LevelDB backed KMin Values database for quick and easy set operations.
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kminvalues
.gitignore
README.md
db.go
db_test.go
httpapi.go
httputils.go
parsequery.go
parsequery_test.go

README.md

Go Count Me

Go Count Me is a KMin Values database with a leveldb backend. What this allows you to do is store a massive amount of very large sets and fetch values for the following operations with relatively low error:

  • Cardinality
  • Intersection
  • Union
  • Jaccard Index

HTTP Interface

An HTTP server gets spun up if the gocountme binary is run. The server has the following endpoints:

/get : key parameter designating which set to return

/delete : key parameter designating which set to delete

/add : key and value parameters saying which set to add the given value to. The value is hashed with a murmur3 hasing function.

/addhash : key and hash parameters saying which set to add the given hash to. The hash must be a valid uint64 type.

/cardinality : key parameter designating which set to calculate the cardinality of

/jaccard : two key parameter designating which sets to calculate the jaccard index between.

/correlation : two or more key parameters to calculate the correlation matrix of. The return value is a list of dictionaries of the form {"keys" : ["key1", "key2"], "jaccard" : 0.02}

/query : q which is a url encoded json specifying the desired query (more about queries below)

Queries

In order to do efficient lookups of complex set operations, we support a limited query language that is based on recursively defined json objects. The basic json object looks like,

{ "method" : "...", "keys" : ["...", "...", ], "set" : [ {...}, {...} ] }

Here, keys and set are mutually exclusive representations of data and method is what operation to perform on them. The keys list is a list of direct keys into the database while the set list is a set of similarly defined dictionaries. As a result, we can calculate a complex quantity such as:

Jaccard( key1 u key2, key8 n key3 )

with the following query,

{
    "method" : "jaccard",
    "set" : [
        {
            "method" : "union",
            "keys" : ["key1", "key2"],
        },
        {
            "method" : "intersection",
            "keys" : ["key8", "key3"],
        },

    ]
}

or the operation:

Card( (key1 u key2 u key3) n key5)

with the query,

{
    "method" : "cardinality",
    "set" : [
        {
            "method" : "intersection",
            "set" : [
                {
                    "method" : "union",
                    "keys" : ["key1", "key2", "key3"]
                },
                {
                    "method" : "get",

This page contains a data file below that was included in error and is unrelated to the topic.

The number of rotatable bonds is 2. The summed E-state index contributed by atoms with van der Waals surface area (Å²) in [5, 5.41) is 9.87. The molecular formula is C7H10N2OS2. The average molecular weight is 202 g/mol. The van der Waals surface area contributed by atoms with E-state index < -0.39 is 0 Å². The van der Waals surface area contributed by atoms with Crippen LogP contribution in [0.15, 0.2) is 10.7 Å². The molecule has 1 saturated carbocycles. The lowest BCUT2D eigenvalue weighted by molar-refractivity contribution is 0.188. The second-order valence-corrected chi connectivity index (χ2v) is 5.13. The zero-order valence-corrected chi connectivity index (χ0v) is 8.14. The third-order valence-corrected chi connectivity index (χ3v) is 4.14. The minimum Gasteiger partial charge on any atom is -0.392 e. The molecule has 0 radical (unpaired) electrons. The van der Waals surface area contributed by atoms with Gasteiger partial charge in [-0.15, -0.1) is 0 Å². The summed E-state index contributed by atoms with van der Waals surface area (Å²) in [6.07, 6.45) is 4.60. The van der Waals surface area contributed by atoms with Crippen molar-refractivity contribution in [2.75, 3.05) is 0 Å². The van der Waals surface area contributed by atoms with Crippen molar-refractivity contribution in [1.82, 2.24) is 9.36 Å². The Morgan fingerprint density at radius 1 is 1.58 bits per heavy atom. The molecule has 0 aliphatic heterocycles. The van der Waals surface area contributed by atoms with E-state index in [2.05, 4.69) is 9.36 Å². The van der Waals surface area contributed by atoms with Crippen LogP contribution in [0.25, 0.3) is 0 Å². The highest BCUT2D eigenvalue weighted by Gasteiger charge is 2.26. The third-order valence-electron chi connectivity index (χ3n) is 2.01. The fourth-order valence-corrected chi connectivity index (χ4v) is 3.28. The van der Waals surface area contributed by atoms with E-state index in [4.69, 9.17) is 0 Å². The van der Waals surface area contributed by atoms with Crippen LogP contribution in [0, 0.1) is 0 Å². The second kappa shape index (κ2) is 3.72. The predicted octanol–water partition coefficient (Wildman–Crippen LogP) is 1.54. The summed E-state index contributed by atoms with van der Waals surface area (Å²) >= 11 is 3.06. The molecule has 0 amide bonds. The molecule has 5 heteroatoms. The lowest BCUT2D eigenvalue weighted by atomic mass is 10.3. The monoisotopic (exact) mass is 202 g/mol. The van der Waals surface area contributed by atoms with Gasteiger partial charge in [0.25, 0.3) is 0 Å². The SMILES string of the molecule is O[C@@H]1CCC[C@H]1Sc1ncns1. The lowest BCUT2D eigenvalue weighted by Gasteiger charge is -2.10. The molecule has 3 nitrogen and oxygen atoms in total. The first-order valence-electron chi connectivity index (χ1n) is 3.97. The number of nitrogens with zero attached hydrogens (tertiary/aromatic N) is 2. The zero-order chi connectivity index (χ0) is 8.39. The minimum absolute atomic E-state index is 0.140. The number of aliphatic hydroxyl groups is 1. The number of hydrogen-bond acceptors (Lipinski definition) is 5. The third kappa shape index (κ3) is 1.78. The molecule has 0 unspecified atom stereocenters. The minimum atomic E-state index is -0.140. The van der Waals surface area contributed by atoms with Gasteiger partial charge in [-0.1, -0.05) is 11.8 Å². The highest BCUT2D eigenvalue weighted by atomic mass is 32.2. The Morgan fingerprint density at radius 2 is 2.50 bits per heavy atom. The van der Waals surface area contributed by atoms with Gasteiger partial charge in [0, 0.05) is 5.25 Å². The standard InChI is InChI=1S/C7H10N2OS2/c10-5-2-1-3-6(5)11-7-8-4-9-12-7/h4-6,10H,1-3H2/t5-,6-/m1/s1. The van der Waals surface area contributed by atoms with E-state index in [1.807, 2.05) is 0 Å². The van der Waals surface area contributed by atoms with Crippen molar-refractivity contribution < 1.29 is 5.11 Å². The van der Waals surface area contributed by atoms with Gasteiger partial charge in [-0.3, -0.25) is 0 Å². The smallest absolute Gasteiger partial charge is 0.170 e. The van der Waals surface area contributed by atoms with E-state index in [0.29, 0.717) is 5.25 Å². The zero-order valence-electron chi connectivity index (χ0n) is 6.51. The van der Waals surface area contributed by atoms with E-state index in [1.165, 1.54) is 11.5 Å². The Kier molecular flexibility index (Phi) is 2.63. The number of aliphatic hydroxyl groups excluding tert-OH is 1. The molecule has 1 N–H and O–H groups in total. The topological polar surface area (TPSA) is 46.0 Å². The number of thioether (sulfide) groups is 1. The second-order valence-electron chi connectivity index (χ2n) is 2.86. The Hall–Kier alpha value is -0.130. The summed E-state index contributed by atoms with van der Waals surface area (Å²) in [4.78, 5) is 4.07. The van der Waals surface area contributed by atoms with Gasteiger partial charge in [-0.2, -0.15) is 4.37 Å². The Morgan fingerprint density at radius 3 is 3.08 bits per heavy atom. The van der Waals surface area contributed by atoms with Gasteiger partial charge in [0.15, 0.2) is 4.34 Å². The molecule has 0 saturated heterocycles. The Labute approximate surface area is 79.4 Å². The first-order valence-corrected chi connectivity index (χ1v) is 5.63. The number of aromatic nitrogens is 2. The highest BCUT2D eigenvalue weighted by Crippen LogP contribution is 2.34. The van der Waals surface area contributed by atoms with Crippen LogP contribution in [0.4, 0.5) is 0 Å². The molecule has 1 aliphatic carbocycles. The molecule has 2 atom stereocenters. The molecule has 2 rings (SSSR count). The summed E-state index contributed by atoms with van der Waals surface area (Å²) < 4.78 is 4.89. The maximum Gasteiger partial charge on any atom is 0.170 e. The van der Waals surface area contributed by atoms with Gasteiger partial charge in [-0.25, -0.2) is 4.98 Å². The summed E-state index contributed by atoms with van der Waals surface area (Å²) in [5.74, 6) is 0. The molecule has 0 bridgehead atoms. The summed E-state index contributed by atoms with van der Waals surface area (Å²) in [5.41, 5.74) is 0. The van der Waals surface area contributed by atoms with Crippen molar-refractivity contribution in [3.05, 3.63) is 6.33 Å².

"keys" : ["key5"]
                },
            ]
        },
    ]
}

If a key doesn't exist, then it is treated as an empty set.

Example use

First, we compile gocountme,

$ git clone https://github.com/mynameisfiber/gocountme.git
$ cd gocountme
$ go build

and then run an instance,

$ mkdir db
$ ./gocountme --db="./db/"

Now, let's load up some test data into the database,

$ ( 
    for key in key1 key2 key3; do 
        i=0; 
        echo -e "\n$key" 1>&2; 
        while [ $i -lt 10000 ]; do 
            echo -n "." 1>&2; 
            echo "http://localhost:8080/add?key=${key}&value=${RANDOM}"; 
            i=$(( $i + 1 )); 
        done; 
    done; 
) | xargs -n 1 -P 8 -I{} curl -s -w ' ' {} > /dev/null

This will add 10000 randomly generated values to the keys key1, key2 and key3. Now we can start making queries! For example, to verify how many entries each key has we can make a call to the cardinality endpoint,

$ curl -s "http://localhost:8080/cardinality?key=key1"
{"status_code":200,"status_txt":"","data":9216.455393367254}

$ curl -s "http://localhost:8080/cardinality?key=key2"
{"status_code":200,"status_txt":"","data":9306.02816195663}

$ curl -s "http://localhost:8080/cardinality?key=key3"
{"status_code":200,"status_txt":"","data":9019.716257930126}

Which shows a ~7% relative error which is quite good since we are only storing 1024 integers per set instead of the full 10000 items. We can also issue more complicated queries, for example getting the jaccard index between all combinations of the three keys,

$ curl -s "http://localhost:8080/correlation?key=key1&key=key2&key3"
{
  "data": [
    {
      "jaccard": 0.15625,
      "keys": [
        "key1",
        "key2"
      ]
    },
    {
      "jaccard": 0.169921875,
      "keys": [
        "key1",
        "key3"
      ]
    },
    {
      "jaccard": 0.1552734375,
      "keys": [
        "key2",
        "key3"
      ]
    }
  ],
  "status_txt": "",
  "status_code": 200
}

Furthermore, we can issue queries to find out more complicated questions. For example, to find out how many entries in keys key1 and key2 are the same we can issue the command:

$ curl -G --data-urlencode 'q={"method":"cardinality_intersection", "keys":["key1", "key2"]}' "http://localhost:8080/query"
{"status_code":200,"status_txt":"","data":{"key":"||key1 n key2||","set":null,"result":2445.266023344539}}